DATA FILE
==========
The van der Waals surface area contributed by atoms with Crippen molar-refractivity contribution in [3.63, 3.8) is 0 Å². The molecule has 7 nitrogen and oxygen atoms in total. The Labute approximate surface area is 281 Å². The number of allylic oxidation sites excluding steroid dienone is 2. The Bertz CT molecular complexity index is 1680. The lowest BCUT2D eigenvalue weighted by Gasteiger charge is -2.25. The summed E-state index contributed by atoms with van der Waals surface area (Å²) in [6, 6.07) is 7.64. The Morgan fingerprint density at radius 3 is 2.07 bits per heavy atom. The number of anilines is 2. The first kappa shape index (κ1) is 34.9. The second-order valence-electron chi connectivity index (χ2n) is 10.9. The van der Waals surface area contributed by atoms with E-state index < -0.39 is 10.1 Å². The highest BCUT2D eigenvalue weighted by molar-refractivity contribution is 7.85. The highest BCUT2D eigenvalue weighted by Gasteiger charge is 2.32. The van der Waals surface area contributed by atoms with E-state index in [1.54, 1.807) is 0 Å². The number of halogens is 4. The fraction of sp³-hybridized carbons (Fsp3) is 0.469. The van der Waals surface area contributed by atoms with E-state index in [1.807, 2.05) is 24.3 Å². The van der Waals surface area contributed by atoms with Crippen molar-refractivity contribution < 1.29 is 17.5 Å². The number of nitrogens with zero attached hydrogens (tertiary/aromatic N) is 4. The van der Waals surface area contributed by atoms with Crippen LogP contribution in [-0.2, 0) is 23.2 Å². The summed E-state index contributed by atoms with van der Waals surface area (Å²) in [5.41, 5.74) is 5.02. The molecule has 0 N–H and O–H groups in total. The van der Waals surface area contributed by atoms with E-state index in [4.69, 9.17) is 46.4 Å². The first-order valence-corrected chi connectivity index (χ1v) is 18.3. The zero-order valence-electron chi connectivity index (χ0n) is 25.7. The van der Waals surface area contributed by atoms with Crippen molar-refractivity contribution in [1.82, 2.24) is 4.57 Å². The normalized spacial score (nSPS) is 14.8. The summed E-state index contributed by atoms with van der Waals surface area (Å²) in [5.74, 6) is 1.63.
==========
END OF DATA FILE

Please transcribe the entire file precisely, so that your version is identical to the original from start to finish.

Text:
The van der Waals surface area contributed by atoms with Crippen molar-refractivity contribution in [3.63, 3.8) is 0 Å². The molecule has 7 nitrogen and oxygen atoms in total. The Labute approximate surface area is 281 Å². The number of allylic oxidation sites excluding steroid dienone is 2. The Bertz CT molecular complexity index is 1680. The lowest BCUT2D eigenvalue weighted by Gasteiger charge is -2.25. The summed E-state index contributed by atoms with van der Waals surface area (Å²) in [6, 6.07) is 7.64. The Morgan fingerprint density at radius 3 is 2.07 bits per heavy atom. The number of anilines is 2. The first kappa shape index (κ1) is 34.9. The second-order valence-electron chi connectivity index (χ2n) is 10.9. The van der Waals surface area contributed by atoms with E-state index < -0.39 is 10.1 Å². The highest BCUT2D eigenvalue weighted by molar-refractivity contribution is 7.85. The highest BCUT2D eigenvalue weighted by Gasteiger charge is 2.32. The van der Waals surface area contributed by atoms with E-state index in [1.54, 1.807) is 0 Å². The number of halogens is 4. The fraction of sp³-hybridized carbons (Fsp3) is 0.469. The van der Waals surface area contributed by atoms with E-state index in [1.807, 2.05) is 24.3 Å². The van der Waals surface area contributed by atoms with Crippen molar-refractivity contribution < 1.29 is 17.5 Å². The number of nitrogens with zero attached hydrogens (tertiary/aromatic N) is 4. The van der Waals surface area contributed by atoms with Crippen LogP contribution in [-0.2, 0) is 23.2 Å². The summed E-state index contributed by atoms with van der Waals surface area (Å²) in [5.41, 5.74) is 5.02. The molecule has 0 N–H and O–H groups in total. The van der Waals surface area contributed by atoms with E-state index in [4.69, 9.17) is 46.4 Å². The first-order valence-corrected chi connectivity index (χ1v) is 18.3. The zero-order valence-electron chi connectivity index (χ0n) is 25.7. The van der Waals surface area contributed by atoms with Crippen molar-refractivity contribution in [1.82, 2.24) is 4.57 Å². The normalized spacial score (nSPS) is 14.8. The summed E-state index contributed by atoms with van der Waals surface area (Å²) in [5.74, 6) is 1.63.